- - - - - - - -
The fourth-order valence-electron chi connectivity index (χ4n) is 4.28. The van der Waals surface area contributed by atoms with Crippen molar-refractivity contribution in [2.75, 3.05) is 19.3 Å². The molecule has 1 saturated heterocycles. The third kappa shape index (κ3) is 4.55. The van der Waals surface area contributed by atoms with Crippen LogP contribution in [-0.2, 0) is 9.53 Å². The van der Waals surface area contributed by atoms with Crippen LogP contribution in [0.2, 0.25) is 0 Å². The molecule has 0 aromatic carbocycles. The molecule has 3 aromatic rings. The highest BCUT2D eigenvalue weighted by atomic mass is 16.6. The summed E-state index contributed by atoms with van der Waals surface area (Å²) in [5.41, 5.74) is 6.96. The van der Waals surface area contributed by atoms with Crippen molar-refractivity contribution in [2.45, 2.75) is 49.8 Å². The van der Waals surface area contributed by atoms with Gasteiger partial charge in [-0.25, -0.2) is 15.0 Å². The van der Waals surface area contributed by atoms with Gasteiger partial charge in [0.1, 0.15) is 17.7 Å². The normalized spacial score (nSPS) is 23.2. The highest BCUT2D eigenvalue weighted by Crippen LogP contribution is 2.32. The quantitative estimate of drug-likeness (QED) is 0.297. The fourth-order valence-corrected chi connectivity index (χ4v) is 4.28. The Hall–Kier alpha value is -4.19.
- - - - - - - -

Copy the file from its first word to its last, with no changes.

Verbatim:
The fourth-order valence-electron chi connectivity index (χ4n) is 4.28. The van der Waals surface area contributed by atoms with Crippen molar-refractivity contribution in [2.75, 3.05) is 19.3 Å². The molecule has 1 saturated heterocycles. The third kappa shape index (κ3) is 4.55. The van der Waals surface area contributed by atoms with Crippen LogP contribution in [-0.2, 0) is 9.53 Å². The van der Waals surface area contributed by atoms with Crippen LogP contribution in [0.2, 0.25) is 0 Å². The molecule has 0 aromatic carbocycles. The molecule has 3 aromatic rings. The highest BCUT2D eigenvalue weighted by atomic mass is 16.6. The summed E-state index contributed by atoms with van der Waals surface area (Å²) in [5.41, 5.74) is 6.96. The van der Waals surface area contributed by atoms with Crippen molar-refractivity contribution in [2.45, 2.75) is 49.8 Å². The van der Waals surface area contributed by atoms with Gasteiger partial charge in [-0.25, -0.2) is 15.0 Å². The van der Waals surface area contributed by atoms with Gasteiger partial charge in [0.1, 0.15) is 17.7 Å². The normalized spacial score (nSPS) is 23.2. The highest BCUT2D eigenvalue weighted by Crippen LogP contribution is 2.32. The quantitative estimate of drug-likeness (QED) is 0.297. The fourth-order valence-corrected chi connectivity index (χ4v) is 4.28. The Hall–Kier alpha value is -4.19.